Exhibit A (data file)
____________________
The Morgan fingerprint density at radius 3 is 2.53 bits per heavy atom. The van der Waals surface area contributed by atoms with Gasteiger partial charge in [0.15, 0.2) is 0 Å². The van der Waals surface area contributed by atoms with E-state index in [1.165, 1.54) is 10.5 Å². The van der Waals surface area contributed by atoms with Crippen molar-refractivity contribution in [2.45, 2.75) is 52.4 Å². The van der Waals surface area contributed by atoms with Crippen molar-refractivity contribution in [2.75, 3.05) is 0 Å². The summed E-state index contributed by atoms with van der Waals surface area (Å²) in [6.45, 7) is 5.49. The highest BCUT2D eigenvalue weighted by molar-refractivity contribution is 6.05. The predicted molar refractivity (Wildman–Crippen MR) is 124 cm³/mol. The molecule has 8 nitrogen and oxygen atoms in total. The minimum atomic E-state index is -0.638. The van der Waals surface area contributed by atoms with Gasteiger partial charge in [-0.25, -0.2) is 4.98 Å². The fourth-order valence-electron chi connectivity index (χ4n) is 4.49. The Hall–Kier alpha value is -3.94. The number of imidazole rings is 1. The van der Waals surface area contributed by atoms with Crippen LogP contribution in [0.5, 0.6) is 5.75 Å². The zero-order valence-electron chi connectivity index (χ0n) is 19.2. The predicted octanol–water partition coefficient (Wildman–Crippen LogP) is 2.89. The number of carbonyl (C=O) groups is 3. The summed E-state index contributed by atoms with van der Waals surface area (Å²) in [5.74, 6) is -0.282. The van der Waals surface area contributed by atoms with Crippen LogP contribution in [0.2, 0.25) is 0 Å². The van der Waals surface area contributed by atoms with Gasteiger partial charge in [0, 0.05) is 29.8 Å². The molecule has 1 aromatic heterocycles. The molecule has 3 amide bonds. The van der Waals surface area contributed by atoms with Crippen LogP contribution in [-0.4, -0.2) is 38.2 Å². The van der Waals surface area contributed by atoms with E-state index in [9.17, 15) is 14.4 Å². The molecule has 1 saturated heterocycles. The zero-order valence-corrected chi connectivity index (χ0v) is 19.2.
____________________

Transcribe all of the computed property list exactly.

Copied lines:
The Morgan fingerprint density at radius 3 is 2.53 bits per heavy atom. The van der Waals surface area contributed by atoms with Gasteiger partial charge in [0.15, 0.2) is 0 Å². The van der Waals surface area contributed by atoms with E-state index in [1.165, 1.54) is 10.5 Å². The van der Waals surface area contributed by atoms with Crippen molar-refractivity contribution in [2.45, 2.75) is 52.4 Å². The van der Waals surface area contributed by atoms with Crippen molar-refractivity contribution in [2.75, 3.05) is 0 Å². The summed E-state index contributed by atoms with van der Waals surface area (Å²) in [6.45, 7) is 5.49. The highest BCUT2D eigenvalue weighted by molar-refractivity contribution is 6.05. The predicted molar refractivity (Wildman–Crippen MR) is 124 cm³/mol. The molecule has 8 nitrogen and oxygen atoms in total. The minimum atomic E-state index is -0.638. The van der Waals surface area contributed by atoms with Gasteiger partial charge in [-0.25, -0.2) is 4.98 Å². The fourth-order valence-electron chi connectivity index (χ4n) is 4.49. The Hall–Kier alpha value is -3.94. The number of imidazole rings is 1. The van der Waals surface area contributed by atoms with Crippen LogP contribution in [0.5, 0.6) is 5.75 Å². The zero-order valence-electron chi connectivity index (χ0n) is 19.2. The predicted octanol–water partition coefficient (Wildman–Crippen LogP) is 2.89. The number of carbonyl (C=O) groups is 3. The summed E-state index contributed by atoms with van der Waals surface area (Å²) in [5.74, 6) is -0.282. The van der Waals surface area contributed by atoms with Crippen LogP contribution in [0.2, 0.25) is 0 Å². The van der Waals surface area contributed by atoms with Gasteiger partial charge in [0, 0.05) is 29.8 Å². The molecule has 1 aromatic heterocycles. The molecule has 3 amide bonds. The van der Waals surface area contributed by atoms with Crippen LogP contribution in [-0.4, -0.2) is 38.2 Å². The van der Waals surface area contributed by atoms with E-state index in [9.17, 15) is 14.4 Å². The molecule has 1 saturated heterocycles. The zero-order valence-corrected chi connectivity index (χ0v) is 19.2.